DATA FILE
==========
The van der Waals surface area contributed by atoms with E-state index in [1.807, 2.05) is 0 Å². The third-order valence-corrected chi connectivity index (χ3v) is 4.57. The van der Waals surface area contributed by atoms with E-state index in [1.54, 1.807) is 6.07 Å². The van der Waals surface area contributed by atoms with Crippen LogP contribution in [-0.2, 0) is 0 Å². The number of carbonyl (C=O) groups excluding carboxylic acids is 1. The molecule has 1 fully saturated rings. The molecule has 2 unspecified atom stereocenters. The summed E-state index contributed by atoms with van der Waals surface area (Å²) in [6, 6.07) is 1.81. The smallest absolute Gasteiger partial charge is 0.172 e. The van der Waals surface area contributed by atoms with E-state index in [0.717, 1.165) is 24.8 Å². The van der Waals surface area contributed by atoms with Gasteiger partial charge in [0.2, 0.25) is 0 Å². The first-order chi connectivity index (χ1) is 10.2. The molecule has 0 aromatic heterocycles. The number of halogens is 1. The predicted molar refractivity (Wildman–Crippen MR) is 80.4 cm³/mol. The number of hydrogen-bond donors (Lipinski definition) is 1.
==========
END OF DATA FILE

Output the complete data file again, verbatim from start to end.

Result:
The van der Waals surface area contributed by atoms with E-state index in [1.807, 2.05) is 0 Å². The third-order valence-corrected chi connectivity index (χ3v) is 4.57. The van der Waals surface area contributed by atoms with E-state index in [1.54, 1.807) is 6.07 Å². The van der Waals surface area contributed by atoms with Crippen LogP contribution in [-0.2, 0) is 0 Å². The number of carbonyl (C=O) groups excluding carboxylic acids is 1. The molecule has 1 fully saturated rings. The molecule has 2 unspecified atom stereocenters. The summed E-state index contributed by atoms with van der Waals surface area (Å²) in [6, 6.07) is 1.81. The smallest absolute Gasteiger partial charge is 0.172 e. The van der Waals surface area contributed by atoms with E-state index in [0.717, 1.165) is 24.8 Å². The van der Waals surface area contributed by atoms with Gasteiger partial charge in [0.2, 0.25) is 0 Å². The first-order chi connectivity index (χ1) is 10.2. The molecule has 0 aromatic heterocycles. The number of halogens is 1. The predicted molar refractivity (Wildman–Crippen MR) is 80.4 cm³/mol. The number of hydrogen-bond donors (Lipinski definition) is 1.